The Bangkok Criminal Court revoked bail for Arnon Nampa, also a human rights lawyer, and Youth for Democracy leader Phanuphong Chadnok.
Phanuphong was permitted to reapply for bail but refused as it would have prevented him from resuming his activism.
Following the court ruling, Arnon posted a message on Facebook to encourage protesters.
“I was honoured to participate in anti-government protests with everyone. My fight is over, so I invite you to participate in the rally at Thammasat University on September 19 to show that we are right,” he said.
Phanuphong posted a similar message.
“When everyone knows that society is ruled by the elite, our duty is to fight against the injustice and inequality undermining democracy. … Do not wait for others to stand up for you. Keep fighting to bring victory to our movement. Even though I am no longer free, others will stand up and find victory at last,” he said.
Both were taken to Bangkok Remand Prison at 5.20pm.
The pair were arrested last month on charges of sedition and breaching the emergency decree and public health rules, among other offences. Sedition is punishable by up to seven years in jail.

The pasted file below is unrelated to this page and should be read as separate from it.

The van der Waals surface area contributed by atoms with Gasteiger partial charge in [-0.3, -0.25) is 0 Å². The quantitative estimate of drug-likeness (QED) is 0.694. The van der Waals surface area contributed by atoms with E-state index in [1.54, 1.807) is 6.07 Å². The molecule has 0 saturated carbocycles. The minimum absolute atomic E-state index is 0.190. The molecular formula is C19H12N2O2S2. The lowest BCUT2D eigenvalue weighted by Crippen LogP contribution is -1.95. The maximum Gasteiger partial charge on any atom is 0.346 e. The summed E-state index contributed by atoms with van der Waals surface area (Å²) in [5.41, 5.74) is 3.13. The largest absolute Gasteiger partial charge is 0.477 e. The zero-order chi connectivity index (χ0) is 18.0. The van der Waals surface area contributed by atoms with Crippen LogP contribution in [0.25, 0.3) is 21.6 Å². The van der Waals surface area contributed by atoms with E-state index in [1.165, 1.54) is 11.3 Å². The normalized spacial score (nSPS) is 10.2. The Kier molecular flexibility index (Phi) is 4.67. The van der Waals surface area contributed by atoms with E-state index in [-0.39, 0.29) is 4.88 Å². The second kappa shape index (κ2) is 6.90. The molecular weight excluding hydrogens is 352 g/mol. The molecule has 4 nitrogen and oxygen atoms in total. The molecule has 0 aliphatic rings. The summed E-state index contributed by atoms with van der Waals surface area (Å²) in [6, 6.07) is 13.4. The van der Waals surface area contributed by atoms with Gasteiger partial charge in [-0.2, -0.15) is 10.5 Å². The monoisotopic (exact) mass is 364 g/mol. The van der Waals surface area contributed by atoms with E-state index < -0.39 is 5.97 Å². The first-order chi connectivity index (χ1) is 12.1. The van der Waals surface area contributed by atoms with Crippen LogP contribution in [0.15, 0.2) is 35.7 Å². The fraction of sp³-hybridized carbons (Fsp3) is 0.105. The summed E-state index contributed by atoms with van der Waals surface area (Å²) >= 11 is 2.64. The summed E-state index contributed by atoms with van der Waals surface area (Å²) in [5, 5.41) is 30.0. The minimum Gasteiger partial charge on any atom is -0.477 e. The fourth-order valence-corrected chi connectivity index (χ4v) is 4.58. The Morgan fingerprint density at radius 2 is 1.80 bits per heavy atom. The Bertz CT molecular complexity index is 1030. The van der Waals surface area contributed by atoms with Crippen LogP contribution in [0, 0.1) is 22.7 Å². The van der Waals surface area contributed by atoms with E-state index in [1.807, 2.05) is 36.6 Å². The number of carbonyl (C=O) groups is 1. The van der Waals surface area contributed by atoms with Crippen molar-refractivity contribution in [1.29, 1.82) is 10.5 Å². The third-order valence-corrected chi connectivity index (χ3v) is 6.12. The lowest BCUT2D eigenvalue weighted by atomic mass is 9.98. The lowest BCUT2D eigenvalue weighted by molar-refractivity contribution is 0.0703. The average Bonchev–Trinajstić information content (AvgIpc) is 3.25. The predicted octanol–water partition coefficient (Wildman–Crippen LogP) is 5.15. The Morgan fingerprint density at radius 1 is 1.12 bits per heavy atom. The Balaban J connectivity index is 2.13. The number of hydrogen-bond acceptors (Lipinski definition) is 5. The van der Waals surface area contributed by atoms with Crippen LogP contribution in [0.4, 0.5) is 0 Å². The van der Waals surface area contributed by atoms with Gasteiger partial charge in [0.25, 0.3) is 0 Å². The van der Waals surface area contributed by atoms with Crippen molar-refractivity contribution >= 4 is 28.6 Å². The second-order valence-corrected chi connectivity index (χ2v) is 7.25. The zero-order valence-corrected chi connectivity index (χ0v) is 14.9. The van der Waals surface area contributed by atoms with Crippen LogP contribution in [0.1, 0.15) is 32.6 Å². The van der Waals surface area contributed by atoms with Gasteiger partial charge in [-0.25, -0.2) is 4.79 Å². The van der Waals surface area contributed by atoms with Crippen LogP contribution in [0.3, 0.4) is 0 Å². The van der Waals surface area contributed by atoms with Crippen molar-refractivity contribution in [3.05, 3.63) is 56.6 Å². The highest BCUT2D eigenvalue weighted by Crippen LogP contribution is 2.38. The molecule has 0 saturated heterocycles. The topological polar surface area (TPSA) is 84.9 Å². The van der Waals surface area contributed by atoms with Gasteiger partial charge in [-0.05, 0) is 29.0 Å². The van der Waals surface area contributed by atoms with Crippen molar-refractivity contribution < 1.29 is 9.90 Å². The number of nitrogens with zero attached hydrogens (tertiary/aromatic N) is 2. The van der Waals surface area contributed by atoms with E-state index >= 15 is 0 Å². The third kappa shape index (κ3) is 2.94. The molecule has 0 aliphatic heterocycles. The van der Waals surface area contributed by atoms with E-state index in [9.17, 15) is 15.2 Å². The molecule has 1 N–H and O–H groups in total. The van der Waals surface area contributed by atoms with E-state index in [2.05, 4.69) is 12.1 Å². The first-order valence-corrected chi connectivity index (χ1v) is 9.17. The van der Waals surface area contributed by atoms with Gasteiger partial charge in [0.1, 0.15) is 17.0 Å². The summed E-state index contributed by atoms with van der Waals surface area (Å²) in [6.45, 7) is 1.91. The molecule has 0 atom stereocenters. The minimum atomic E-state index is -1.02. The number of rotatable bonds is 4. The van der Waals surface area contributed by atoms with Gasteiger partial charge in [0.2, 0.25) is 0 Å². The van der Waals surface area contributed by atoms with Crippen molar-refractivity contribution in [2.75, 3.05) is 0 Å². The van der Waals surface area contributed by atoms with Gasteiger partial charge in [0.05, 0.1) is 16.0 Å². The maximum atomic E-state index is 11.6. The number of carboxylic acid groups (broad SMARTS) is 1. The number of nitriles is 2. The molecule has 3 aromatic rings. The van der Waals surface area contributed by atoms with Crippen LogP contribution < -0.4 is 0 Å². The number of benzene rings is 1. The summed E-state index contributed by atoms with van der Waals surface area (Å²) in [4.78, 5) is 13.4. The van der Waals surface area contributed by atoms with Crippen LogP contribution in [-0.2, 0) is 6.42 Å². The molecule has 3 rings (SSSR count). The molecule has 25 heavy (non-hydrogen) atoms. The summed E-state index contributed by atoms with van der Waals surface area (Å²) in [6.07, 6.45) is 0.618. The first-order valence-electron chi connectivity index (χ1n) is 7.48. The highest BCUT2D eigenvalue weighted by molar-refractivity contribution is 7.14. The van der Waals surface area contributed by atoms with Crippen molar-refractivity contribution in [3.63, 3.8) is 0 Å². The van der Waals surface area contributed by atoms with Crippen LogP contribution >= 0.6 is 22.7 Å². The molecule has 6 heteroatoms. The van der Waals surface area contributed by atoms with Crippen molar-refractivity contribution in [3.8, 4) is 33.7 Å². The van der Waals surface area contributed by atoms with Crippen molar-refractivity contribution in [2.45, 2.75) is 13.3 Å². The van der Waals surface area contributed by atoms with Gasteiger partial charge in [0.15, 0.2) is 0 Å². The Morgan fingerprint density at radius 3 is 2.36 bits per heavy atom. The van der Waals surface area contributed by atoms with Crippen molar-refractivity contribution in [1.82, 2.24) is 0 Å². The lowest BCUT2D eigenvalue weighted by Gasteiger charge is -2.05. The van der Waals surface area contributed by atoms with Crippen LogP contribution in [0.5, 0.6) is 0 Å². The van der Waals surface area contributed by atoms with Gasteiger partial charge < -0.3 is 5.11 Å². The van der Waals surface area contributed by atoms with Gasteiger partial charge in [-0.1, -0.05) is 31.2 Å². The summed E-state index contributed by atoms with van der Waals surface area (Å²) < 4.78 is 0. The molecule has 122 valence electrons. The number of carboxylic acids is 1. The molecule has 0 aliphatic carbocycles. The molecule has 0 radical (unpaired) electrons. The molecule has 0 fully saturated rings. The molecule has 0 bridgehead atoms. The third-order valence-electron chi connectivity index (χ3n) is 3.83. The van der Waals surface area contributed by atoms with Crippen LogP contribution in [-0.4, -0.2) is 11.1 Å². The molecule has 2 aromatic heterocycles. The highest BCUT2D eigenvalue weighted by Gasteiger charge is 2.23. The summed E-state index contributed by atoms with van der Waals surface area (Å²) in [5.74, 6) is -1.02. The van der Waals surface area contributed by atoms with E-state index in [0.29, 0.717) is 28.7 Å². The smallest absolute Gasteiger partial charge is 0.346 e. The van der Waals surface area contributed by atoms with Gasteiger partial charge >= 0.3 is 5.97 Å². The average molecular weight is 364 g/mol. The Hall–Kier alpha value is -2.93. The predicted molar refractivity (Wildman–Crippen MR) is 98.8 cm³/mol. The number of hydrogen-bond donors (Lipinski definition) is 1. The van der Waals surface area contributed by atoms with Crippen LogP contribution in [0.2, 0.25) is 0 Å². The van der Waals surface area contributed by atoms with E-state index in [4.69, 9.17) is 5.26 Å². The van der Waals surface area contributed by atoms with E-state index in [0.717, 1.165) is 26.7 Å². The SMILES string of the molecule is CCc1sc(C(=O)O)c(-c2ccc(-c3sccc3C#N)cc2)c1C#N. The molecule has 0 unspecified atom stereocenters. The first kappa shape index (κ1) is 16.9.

Arnon was granted bail on August 8 after being arrested for attending an anti-government gathering on July 18. Police arrested him again on August 19 after he called for reform of the monarchy, a taboo topic in Thailand, during an August 3 rally speech at Bangkok’s Democracy Monument.
Police issued a third arrest warrant against Arnon after he attended an August 10 protest at Thammasat University’s Rangsit Campus, where student leaders issued an unprecedented 10-point manifesto calling for reform of the monarchy.
Phanuphong was first arrested on August 7 and again on August 24.
BBC Thai reported that journalists from only two news agencies were permitted to observe each of Thursday’s two rulings. Arnon had earlier asked the public prosecutor for a public hearing.
Police recently issued arrested warrants for several other student leaders.
Activists insist their right to freedom of speech and peaceful protest is guaranteed by the Constitution. Protesters have demanded that the government stop intimidating critics, rewrite the Constitution, dissolve Parliament and reform the monarchy.